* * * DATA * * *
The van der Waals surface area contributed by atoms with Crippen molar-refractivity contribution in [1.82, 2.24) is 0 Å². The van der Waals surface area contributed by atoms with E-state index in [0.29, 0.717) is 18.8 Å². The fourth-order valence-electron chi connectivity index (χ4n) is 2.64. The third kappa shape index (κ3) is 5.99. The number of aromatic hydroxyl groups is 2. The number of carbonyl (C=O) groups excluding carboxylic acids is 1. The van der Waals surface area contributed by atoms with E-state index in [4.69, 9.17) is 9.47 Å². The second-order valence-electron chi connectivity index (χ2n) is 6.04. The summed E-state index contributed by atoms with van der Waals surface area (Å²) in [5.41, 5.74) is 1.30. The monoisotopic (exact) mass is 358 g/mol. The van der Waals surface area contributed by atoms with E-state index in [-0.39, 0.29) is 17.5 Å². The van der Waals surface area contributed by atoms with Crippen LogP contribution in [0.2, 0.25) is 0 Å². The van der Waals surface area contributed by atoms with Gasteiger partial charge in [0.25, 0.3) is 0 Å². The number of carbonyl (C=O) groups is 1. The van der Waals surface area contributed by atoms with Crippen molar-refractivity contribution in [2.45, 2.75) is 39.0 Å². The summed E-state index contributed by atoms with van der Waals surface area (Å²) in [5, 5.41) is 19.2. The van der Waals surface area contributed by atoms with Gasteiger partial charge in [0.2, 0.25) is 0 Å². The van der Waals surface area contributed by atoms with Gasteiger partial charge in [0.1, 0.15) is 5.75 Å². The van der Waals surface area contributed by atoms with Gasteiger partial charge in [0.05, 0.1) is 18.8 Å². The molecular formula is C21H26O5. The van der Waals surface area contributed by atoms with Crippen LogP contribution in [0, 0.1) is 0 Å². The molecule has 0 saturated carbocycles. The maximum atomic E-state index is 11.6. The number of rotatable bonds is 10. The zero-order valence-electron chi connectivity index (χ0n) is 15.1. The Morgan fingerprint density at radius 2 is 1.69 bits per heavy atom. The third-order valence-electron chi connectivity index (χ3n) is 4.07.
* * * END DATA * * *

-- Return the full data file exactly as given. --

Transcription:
The van der Waals surface area contributed by atoms with Crippen molar-refractivity contribution in [1.82, 2.24) is 0 Å². The van der Waals surface area contributed by atoms with E-state index in [0.29, 0.717) is 18.8 Å². The fourth-order valence-electron chi connectivity index (χ4n) is 2.64. The third kappa shape index (κ3) is 5.99. The number of aromatic hydroxyl groups is 2. The number of carbonyl (C=O) groups excluding carboxylic acids is 1. The van der Waals surface area contributed by atoms with E-state index in [4.69, 9.17) is 9.47 Å². The second-order valence-electron chi connectivity index (χ2n) is 6.04. The summed E-state index contributed by atoms with van der Waals surface area (Å²) in [5.41, 5.74) is 1.30. The monoisotopic (exact) mass is 358 g/mol. The van der Waals surface area contributed by atoms with E-state index in [-0.39, 0.29) is 17.5 Å². The van der Waals surface area contributed by atoms with Crippen LogP contribution in [0.2, 0.25) is 0 Å². The van der Waals surface area contributed by atoms with Gasteiger partial charge in [0.25, 0.3) is 0 Å². The number of carbonyl (C=O) groups is 1. The van der Waals surface area contributed by atoms with Crippen molar-refractivity contribution in [2.45, 2.75) is 39.0 Å². The summed E-state index contributed by atoms with van der Waals surface area (Å²) in [5, 5.41) is 19.2. The van der Waals surface area contributed by atoms with Gasteiger partial charge in [0.2, 0.25) is 0 Å². The van der Waals surface area contributed by atoms with Gasteiger partial charge in [0.1, 0.15) is 5.75 Å². The van der Waals surface area contributed by atoms with Gasteiger partial charge in [0.05, 0.1) is 18.8 Å². The molecular formula is C21H26O5. The van der Waals surface area contributed by atoms with Crippen LogP contribution in [0, 0.1) is 0 Å². The molecule has 0 saturated carbocycles. The maximum atomic E-state index is 11.6. The number of rotatable bonds is 10. The zero-order valence-electron chi connectivity index (χ0n) is 15.1. The Morgan fingerprint density at radius 2 is 1.69 bits per heavy atom. The third-order valence-electron chi connectivity index (χ3n) is 4.07.